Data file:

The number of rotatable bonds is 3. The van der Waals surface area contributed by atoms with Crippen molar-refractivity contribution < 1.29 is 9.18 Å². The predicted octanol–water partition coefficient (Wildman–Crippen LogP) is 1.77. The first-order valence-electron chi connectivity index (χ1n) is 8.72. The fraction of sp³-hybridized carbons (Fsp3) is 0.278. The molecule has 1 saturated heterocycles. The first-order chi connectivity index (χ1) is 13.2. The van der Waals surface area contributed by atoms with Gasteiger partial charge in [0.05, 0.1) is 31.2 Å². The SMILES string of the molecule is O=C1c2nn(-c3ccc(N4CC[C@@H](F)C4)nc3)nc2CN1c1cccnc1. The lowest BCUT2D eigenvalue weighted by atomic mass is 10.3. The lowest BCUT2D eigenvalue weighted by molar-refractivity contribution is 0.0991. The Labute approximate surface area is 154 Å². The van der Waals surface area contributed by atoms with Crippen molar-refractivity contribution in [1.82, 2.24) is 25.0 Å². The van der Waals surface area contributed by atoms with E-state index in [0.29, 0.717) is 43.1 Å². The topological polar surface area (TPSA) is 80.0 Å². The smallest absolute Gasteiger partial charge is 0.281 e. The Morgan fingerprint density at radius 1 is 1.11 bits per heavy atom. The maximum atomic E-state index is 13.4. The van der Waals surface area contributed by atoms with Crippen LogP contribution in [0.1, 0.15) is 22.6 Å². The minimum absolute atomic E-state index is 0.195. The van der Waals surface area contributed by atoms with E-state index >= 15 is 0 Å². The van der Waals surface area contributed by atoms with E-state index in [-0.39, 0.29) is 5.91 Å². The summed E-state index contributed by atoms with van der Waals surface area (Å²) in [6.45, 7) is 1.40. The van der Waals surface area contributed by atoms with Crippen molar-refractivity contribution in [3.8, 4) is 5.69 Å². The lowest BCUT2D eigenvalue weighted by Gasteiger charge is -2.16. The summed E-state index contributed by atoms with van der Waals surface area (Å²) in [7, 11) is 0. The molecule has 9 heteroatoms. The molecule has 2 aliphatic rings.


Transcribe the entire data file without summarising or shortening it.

The number of rotatable bonds is 3. The van der Waals surface area contributed by atoms with Crippen molar-refractivity contribution < 1.29 is 9.18 Å². The predicted octanol–water partition coefficient (Wildman–Crippen LogP) is 1.77. The first-order valence-electron chi connectivity index (χ1n) is 8.72. The fraction of sp³-hybridized carbons (Fsp3) is 0.278. The molecule has 1 saturated heterocycles. The first-order chi connectivity index (χ1) is 13.2. The van der Waals surface area contributed by atoms with Gasteiger partial charge in [0.05, 0.1) is 31.2 Å². The SMILES string of the molecule is O=C1c2nn(-c3ccc(N4CC[C@@H](F)C4)nc3)nc2CN1c1cccnc1. The lowest BCUT2D eigenvalue weighted by atomic mass is 10.3. The lowest BCUT2D eigenvalue weighted by molar-refractivity contribution is 0.0991. The Labute approximate surface area is 154 Å². The van der Waals surface area contributed by atoms with Crippen molar-refractivity contribution in [1.82, 2.24) is 25.0 Å². The van der Waals surface area contributed by atoms with E-state index in [0.29, 0.717) is 43.1 Å². The topological polar surface area (TPSA) is 80.0 Å². The smallest absolute Gasteiger partial charge is 0.281 e. The Morgan fingerprint density at radius 1 is 1.11 bits per heavy atom. The maximum atomic E-state index is 13.4. The van der Waals surface area contributed by atoms with Crippen LogP contribution in [0.1, 0.15) is 22.6 Å². The minimum absolute atomic E-state index is 0.195. The van der Waals surface area contributed by atoms with E-state index >= 15 is 0 Å². The van der Waals surface area contributed by atoms with E-state index in [-0.39, 0.29) is 5.91 Å². The summed E-state index contributed by atoms with van der Waals surface area (Å²) in [6.45, 7) is 1.40. The van der Waals surface area contributed by atoms with Crippen molar-refractivity contribution in [3.8, 4) is 5.69 Å². The lowest BCUT2D eigenvalue weighted by Gasteiger charge is -2.16. The summed E-state index contributed by atoms with van der Waals surface area (Å²) in [7, 11) is 0. The molecule has 9 heteroatoms. The molecule has 2 aliphatic rings.